3. ^ "Kesavananda Bharati ... vs State Of Kerala And Anr on 24 April, 1973". Indian Kanoon. para. 787. Retrieved 24 June 2012.
  4. ^ Datar, Arvind P. (24 April 2013). "The case that saved Indian democracy". The Hindu. ISSN 0971-751X. Retrieved 30 September 2018.
  5. ^ Austin, Granville (1999). Working a Democratic Constitution - A History of the Indian Experience. New Delhi: Oxford University Press. pp. 258. ISBN 0-19-565610-5.
  6. ^ Datar, Arvind P. (24 April 2013). "The case that saved Indian democracy". The Hindu. Chennai, India.
  7. ^ KESAVANANDA BHARATI CASE | Legal Articles and Essays
  8. ^ Kesavananda Bharati's Case | Arijit Pasayat, Ashok Bhan, Y.K. Sabharwal, S.H. Kapadia, C.K. Thakker, P.K. Balasubramanyan
  9. ^ Kesavananda Bharati vs. State of Kerala
  10. ^ "Event - THE KESAVANANDA BHARATI CASE - LU November 2011". Archived from the original on 4 March 2016. Retrieved 9 August 2013.
  11. ^ a b Revisiting a verdict
  12. ^ 40 Years of Kesavananda Bharati! | subjudiced
  13. ^ a b "Constitution Amendment: Nature and Scope of the Amending Process" (PDF). Lok Sabha Secretariat. pp. 16–17. Archived from the original (PDF) on 3 December 2013. Retrieved 1 December 2013.   This article incorporates text from this source, which is in the public domain.
  14. ^ Satya Prateek (2008). "Today's Promise, Tomorrow's Constitution: 'Basic Structure', Constitutional Transformations And The Future Of Political Progress In India" (PDF). NUJS Law Review. West Bengal National University of Juridical Sciences. 1 (3). Retrieved 17 July 2012.[permanent dead link]
  15. ^ G. G. Mirchandani (1 January 1977). Subverting the Constitution. Abhinav Publications. pp. 39–40. ISBN 9788170170570. Retrieved 8 December 2013.
  16. ^ a b "Revisiting a verdict". Chennai, India: Frontline. 14–27 January 2012. Archived from the original on 3 December 2013. Retrieved 24 June 2012.
  17. ^ "Basic structure of the Constitution revisited". Delhi, India: The Hindu. 21 May 2007. Retrieved 25 May 2015.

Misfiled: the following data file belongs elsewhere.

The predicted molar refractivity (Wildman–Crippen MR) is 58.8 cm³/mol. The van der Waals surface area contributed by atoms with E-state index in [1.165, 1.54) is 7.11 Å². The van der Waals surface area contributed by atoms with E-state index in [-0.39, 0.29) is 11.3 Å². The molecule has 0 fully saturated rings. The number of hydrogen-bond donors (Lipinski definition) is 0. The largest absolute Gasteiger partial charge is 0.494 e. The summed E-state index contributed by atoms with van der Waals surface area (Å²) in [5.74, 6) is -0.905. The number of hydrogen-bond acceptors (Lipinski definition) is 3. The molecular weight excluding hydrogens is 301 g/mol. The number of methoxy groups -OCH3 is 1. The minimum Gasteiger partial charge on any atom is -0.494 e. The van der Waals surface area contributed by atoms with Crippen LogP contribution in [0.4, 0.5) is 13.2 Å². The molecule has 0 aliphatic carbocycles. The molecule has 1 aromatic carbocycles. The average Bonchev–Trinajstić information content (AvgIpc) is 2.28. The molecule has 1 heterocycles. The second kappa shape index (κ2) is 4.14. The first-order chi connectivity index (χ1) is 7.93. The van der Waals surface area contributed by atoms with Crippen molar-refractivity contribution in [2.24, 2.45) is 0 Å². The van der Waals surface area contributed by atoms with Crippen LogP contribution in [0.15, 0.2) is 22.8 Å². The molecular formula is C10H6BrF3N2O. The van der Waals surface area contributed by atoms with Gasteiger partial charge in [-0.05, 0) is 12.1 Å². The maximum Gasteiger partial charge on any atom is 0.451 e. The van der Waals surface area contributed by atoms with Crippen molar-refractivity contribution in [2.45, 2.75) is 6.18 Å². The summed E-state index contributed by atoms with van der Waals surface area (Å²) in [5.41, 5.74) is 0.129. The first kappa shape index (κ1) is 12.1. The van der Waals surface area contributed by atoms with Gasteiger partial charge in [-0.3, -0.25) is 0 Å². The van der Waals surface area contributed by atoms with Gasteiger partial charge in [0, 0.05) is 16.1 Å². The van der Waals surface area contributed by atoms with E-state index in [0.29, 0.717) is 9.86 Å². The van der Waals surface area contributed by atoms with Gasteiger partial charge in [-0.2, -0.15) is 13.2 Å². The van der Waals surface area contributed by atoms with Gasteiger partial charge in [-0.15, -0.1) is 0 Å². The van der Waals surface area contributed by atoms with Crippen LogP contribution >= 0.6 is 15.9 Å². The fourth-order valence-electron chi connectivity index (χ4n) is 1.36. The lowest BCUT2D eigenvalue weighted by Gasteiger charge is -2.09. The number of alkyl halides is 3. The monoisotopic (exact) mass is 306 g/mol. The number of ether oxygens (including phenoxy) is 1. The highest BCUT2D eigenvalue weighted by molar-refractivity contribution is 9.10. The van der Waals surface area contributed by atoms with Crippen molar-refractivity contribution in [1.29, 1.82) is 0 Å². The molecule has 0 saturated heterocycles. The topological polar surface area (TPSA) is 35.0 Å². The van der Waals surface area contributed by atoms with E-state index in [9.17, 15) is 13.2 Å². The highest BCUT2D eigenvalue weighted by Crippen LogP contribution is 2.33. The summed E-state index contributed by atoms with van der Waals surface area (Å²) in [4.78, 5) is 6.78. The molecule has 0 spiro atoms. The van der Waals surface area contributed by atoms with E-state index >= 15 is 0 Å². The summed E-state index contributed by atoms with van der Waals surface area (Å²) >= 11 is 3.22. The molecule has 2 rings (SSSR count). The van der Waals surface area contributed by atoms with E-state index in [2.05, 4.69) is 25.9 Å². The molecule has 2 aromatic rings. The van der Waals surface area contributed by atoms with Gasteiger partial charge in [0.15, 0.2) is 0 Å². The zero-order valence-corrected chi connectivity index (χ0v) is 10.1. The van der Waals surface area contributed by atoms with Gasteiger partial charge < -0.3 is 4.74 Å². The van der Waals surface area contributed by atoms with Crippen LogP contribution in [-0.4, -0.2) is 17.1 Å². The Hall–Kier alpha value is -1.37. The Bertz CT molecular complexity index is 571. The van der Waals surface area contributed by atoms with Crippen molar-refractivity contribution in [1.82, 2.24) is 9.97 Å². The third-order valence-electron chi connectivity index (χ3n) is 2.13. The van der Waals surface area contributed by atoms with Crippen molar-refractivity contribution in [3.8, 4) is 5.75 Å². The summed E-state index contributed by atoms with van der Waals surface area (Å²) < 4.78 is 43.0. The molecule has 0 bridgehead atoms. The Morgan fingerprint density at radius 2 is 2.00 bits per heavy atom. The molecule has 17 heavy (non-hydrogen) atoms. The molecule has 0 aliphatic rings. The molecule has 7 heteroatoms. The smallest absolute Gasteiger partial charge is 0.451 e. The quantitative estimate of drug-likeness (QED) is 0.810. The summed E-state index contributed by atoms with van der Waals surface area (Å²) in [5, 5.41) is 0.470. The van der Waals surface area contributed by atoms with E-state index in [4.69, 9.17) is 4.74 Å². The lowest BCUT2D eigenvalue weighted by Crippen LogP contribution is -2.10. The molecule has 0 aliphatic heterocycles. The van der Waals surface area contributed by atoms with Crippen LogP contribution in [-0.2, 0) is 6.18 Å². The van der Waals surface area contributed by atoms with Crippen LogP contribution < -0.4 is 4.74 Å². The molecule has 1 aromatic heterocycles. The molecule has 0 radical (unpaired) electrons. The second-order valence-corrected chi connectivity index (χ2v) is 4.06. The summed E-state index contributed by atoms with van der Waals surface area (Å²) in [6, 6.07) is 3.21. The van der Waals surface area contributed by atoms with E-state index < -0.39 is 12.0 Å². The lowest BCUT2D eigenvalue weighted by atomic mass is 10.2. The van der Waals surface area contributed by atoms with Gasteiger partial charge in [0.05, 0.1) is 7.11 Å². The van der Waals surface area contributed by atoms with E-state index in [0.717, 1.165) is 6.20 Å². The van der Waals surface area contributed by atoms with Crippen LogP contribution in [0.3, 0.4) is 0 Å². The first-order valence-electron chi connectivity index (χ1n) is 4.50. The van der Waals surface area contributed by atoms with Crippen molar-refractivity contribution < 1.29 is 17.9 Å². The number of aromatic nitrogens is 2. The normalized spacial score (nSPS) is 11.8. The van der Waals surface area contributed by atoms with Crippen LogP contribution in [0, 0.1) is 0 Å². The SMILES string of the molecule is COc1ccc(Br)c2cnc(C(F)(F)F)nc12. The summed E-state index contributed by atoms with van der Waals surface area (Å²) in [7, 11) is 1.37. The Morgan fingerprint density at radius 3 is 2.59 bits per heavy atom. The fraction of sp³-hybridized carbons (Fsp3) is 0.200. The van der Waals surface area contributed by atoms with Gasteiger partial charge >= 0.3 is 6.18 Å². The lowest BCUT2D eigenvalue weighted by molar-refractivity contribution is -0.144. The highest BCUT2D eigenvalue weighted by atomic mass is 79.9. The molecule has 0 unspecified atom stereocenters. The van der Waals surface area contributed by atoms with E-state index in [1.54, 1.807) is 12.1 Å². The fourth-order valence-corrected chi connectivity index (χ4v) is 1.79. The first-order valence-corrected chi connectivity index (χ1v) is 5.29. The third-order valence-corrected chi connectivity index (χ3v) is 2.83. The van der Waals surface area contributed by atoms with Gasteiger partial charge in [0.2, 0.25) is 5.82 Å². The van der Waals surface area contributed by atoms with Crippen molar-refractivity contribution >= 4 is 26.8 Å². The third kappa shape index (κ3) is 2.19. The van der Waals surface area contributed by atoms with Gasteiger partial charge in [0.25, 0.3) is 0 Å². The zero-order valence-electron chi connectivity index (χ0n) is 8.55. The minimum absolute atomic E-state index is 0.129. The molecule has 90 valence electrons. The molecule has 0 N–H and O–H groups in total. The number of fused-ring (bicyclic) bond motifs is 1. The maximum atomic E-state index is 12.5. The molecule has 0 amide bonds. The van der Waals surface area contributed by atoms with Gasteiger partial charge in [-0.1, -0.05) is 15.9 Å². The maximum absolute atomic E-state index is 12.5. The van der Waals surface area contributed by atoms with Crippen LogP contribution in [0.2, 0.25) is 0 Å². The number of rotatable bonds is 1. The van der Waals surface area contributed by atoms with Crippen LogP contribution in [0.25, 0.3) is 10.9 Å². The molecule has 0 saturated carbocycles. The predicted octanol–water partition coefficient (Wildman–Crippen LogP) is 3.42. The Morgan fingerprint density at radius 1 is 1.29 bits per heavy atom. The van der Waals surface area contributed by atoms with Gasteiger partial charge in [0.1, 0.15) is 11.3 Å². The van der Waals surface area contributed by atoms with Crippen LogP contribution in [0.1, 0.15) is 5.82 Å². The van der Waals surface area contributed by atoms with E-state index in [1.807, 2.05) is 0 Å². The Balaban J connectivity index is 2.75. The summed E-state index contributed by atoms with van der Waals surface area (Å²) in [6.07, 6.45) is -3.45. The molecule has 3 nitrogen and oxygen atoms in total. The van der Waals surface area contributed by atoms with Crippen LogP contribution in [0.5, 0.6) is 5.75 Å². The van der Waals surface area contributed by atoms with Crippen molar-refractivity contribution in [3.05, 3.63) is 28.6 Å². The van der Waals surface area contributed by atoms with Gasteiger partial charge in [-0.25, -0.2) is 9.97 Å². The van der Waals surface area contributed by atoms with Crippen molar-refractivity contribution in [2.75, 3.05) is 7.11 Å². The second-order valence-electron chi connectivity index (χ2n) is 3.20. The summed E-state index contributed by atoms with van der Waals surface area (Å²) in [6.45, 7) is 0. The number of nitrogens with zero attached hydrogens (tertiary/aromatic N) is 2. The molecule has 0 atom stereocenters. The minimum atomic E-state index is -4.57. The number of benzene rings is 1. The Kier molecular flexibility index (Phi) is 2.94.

18. ^ Supreme Court Bar Association Archived 2009-10-04 at the Wayback Machine
  19. ^ "THE CONSTITUTION (THIRTY-NINTH AMENDMENT) ACT, 1975". Retrieved 7 May 2012.
  20. ^ "Archived copy". Archived from the original on 20 December 2010. Retrieved 2 December 2013.{{cite web}}: CS1 maint: archived copy as title (link) CS1 maint: unfit URL (link)
  21. ^ Extraordinary Case Study - Indian Express
  22. ^ Andhyarujina, T R (2012). The Kesavananda Bharati Case: The untold story of struggle for supremacy by Supreme Court and Parliament. India: Universal Law. ISBN 978-93-5035140-6.
  23. ^ Venkatesan, J. (16 October 2011). "Book on Kesavananda Bharati case to be released on Tuesday". The Hindu. Chennai, India.
  24. ^ The Kesavananda Bharati Case : The Untold Story of Struggle for Supremacy by Supreme Court and Parliament- Buy online now at Jain Book Agency, Delhi based book store
  25. ^ Book on "Kesavananda Bharati case" - General Knowledge Today
  26. ^ "Book Review - THE KESAVANANDA BHARATI CASE - LU May 2012". Archived from the original on 2 May 2014. Retrieved 18 August 2013.
  27. ^ a b "Revisiting a verdict". The Hindu. Chennai, India.
  28. ^ Kesavananda Bharati Case : The Untold Story Of Struggle For Supremacy By Supreme Court &: Tr Andhyarujina: Text Books at Sapna Online

External linksEdit